I agree... release 3 at the same time is stupid. THey need to work their way up; furthermore, releasing the $300K one before the $80K one is stupid too. Kind of like a certain German car company we all know and love did. ;)

I don't see a problem with a $120K Cadillac. I don't see the problem with people paying that amount of money for a Cadillac. Maybe not now.... but in 5 years when the public finally realizes that Cadillac is here to stay and Cadillac's revolution is complete. So what if the car company has a $30K car in the same lineup with a $120K car. Mercedes has it. In fact, Mercedes has $30-250K, and in EUrope, the spread is even larger. These car companies can do it because they have brand name recognition in that marketplace. Cadillac's rebuilding their brand, and everrything should be in place in 5 years. Just the fact that they are trying to build a business case for it, means that Cadillac is on the right path. The "ULS" just needs to be a very convincing car that will hold its ground against the 750/760 and the S-Class and the A8.

I don't think this venture is "rooted in arrrogance." VW Phaeton was a venture in arrogance. ULS-$120K... is not. $300K.... may be a little arrogant... but definitely not the $120K.
 

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Originally posted by desmo9@Feb 26 2004, 10:22 PM

That's why I said OVER $120K, as in over top-end BMW 7-series. Read before you refute.

Every hear of the Maybach? Why isn't it called a Mercedes?

Ever hear of Rolls? Why do you suppose a brand with BMW's pedigree was so eager to acquire it?

Case upon case has been written on this very topic. $30K to $300K is too great a stretch. Marketing 101.

And you might better recognize the value of a buck before you'd suggest they invest a couple billion of them on such a car.
Pigs are flying today. I keep agreeing with you.... it's beginning to scare me. :blink:

$120K is certainly doable for Cadillac. In fact, it's necessary. $300K is an entirely different story. I'm not fully convinved the brand can stretch that far up. And the $300K-ULS will have to be heads and shoulder better in every way over the $120K-ULS. It's not competing with the measley 7 and S at that point. They'd be staring the Phantom right in the headlights.

Cadillac once competed with the Rolls... back in the golden age of Cadillac --the 20s and 30s. If Cadillac wanted to compete with them now, they need to regain the aura of supreme luxury... which it hasn't had in over half a century. That is difficult. It really is the only way to regain the "Standard of the World" moniker.

It's very very different world now.
 

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Originally posted by desmo9@Feb 26 2004, 10:31 PM

The Solstice you can actually figure based on a multitude of cars sharing underpinnings. The marginal investment is predominantly skin.
But what the heck else in the world is going to share this platform with Cadillac?
Excitement here is understandable, but many don't seem to be tempering it with business savvy. They must not own any GM stock....or they are Ford lovers in disguise. :eek:
It is obvious GM is in the business to make money.
Somehow, GM has found a way to manufacture cars at extreme low volume and somehow eek out a profit.

I know... it sounds virtually impossible. The big question is....HOW GM is able to attain these numbers. These cars simply can't be a "loss leader" in any segment.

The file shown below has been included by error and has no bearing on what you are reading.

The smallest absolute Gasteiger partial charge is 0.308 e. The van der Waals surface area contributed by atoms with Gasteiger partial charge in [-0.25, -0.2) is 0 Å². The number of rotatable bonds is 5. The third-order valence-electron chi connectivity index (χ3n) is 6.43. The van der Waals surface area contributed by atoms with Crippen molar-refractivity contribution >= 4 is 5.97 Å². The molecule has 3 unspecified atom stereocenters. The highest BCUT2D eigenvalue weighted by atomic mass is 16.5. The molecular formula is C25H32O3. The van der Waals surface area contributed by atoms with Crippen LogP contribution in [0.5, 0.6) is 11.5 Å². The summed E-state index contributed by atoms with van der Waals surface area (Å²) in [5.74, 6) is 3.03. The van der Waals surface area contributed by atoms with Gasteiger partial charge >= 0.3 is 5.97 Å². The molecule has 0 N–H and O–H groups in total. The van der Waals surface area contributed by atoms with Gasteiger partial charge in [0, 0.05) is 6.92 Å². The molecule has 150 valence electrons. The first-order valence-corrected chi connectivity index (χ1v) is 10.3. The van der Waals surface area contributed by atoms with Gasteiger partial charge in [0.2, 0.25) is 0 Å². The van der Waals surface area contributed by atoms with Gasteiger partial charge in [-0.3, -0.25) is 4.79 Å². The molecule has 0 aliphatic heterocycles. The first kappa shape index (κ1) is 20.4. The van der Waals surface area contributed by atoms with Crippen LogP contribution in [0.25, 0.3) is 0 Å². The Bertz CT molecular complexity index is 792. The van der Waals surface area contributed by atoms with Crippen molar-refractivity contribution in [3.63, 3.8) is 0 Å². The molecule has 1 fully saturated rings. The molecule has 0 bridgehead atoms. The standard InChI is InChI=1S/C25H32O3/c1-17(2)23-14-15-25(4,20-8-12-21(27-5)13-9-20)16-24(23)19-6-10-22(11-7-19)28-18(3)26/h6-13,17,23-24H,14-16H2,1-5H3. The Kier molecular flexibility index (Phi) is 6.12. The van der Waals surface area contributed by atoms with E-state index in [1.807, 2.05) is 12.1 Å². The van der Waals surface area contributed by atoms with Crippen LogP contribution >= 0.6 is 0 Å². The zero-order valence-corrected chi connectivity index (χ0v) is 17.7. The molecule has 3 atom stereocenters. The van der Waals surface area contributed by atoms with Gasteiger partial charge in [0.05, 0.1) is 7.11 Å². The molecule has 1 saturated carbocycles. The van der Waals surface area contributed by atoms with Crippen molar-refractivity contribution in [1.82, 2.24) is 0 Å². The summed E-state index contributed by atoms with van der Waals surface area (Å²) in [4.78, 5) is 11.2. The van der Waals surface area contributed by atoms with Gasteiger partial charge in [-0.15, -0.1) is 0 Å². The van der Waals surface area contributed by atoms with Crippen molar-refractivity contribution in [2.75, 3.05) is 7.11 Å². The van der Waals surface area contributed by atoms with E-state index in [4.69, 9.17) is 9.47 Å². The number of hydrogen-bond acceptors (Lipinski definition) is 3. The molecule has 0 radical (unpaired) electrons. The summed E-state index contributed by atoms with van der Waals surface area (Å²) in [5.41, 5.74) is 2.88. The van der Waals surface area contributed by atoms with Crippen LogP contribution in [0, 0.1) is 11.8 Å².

I don't think any analyst -- auto, financial, etc -- has really hit on it yet. These are ridiculously low production numbers. So unless GM is purposely squeezing its own margins (unlikely), something else is happening.

What else could share the underpinnings of a $80K/$120K/$300K ULS? Nothing. Hence my theory of "something else is happening."
 

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Originally posted by tgagneguam@Feb 27 2004, 09:35 AM
No, no, no, Cadillac! As much as it would be great to see over-the-top Caddies on the road, there is still work to be done on your bread-and-butter cars. You have not yet rounded out the C-class and S-class Caddies, and you've yet to successfully launch the D-class (nee Deville).

And what's Lutz talking about: "we have plenty of capital?" Really? GM has plenty of money? Is that why Buick is getting rebadged vehicles (Terraza and Rainier) instead of investing cash on Buick directly? Is that why we have to wait to the second half of the decade to see the reshaping of Buick? Is that why Saturn's are woefully inadequate in just about every way? Really?

I knew this would happen to Cadillac. Short-term success would breed a loss of focus. Instead of hearing about ULS's, I want to hear about the 2007/2008 second generation CTS with a more powerful VVT V-6 (maybe even a hybrid or limited-edition FCV) and a coupe/convertible version. What about an "STC?" Maybe I can buy a car slightly more pricey than the D-Class, but all this talk about a $100,000+ Cadillac seems premature.

And why aren't we hearing more about investment in the very mundane like buidling more Lansing plants that crank out superior quality cars with the most modern of manufacturing processes? Manufacturing may be painfully boring to some people, for sure, but it sure would give GM an edge over most companies if all its plants followed the Lansing Way.

Focus, GM, focus! There's plenty of work to be done with what is already on your plate. Don't go biting off more than you can chew.
ULS is still 5-6 years down the road. It's not like it's going to launch next year.
DTS is due out soon. Escalade-V is en route. STS-V is porbably en route. CTC is still rumored. Etc etc.

Remember, Cadillac (and the big SUV's) yield the highest profit margins for GM. The stronger Cadillac becomes, the stronger GM's bottom line becomes.

Give GM time.... there is only so much money to go around. And it's not like Saturn isn't getting any product. ION and VUE Redline are out... and they're quite impressive. Relay is another story I won't go into.
And what's wrong with LaCrosse/Allure??? That's a new product. And Ranier isn't exactly a rebadge TBlazer. It's got extensive modifications underneath.

Cadillac is looking at Hybrid technology, not to mention DOD for future Caddys. I don't expect to see an "STC" anytime soon. Remember, they did just discontinue the ETC. I would much rather see a CTC, Escalade-V, STS-V, and SRX-V.

Just remember the ULS is still at least 5 years down the line.